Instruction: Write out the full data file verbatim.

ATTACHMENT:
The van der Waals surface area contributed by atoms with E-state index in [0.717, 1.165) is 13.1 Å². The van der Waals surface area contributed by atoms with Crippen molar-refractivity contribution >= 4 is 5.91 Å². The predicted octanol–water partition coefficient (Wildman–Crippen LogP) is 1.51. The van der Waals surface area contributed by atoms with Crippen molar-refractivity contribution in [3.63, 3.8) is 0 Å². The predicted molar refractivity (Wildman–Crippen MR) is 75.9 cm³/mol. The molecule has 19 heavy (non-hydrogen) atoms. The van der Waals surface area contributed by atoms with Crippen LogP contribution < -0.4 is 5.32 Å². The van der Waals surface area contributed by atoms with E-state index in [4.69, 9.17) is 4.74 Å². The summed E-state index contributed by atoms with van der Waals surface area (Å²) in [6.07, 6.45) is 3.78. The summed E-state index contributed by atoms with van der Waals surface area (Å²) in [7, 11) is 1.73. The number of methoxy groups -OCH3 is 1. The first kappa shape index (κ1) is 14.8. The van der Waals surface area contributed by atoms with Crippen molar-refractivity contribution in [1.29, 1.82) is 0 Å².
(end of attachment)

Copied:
The van der Waals surface area contributed by atoms with E-state index in [0.717, 1.165) is 13.1 Å². The van der Waals surface area contributed by atoms with Crippen molar-refractivity contribution >= 4 is 5.91 Å². The predicted octanol–water partition coefficient (Wildman–Crippen LogP) is 1.51. The van der Waals surface area contributed by atoms with Crippen molar-refractivity contribution in [3.63, 3.8) is 0 Å². The predicted molar refractivity (Wildman–Crippen MR) is 75.9 cm³/mol. The molecule has 19 heavy (non-hydrogen) atoms. The van der Waals surface area contributed by atoms with Crippen LogP contribution < -0.4 is 5.32 Å². The van der Waals surface area contributed by atoms with E-state index in [4.69, 9.17) is 4.74 Å². The summed E-state index contributed by atoms with van der Waals surface area (Å²) in [6.07, 6.45) is 3.78. The summed E-state index contributed by atoms with van der Waals surface area (Å²) in [7, 11) is 1.73. The number of methoxy groups -OCH3 is 1. The first kappa shape index (κ1) is 14.8. The van der Waals surface area contributed by atoms with Crippen molar-refractivity contribution in [1.29, 1.82) is 0 Å².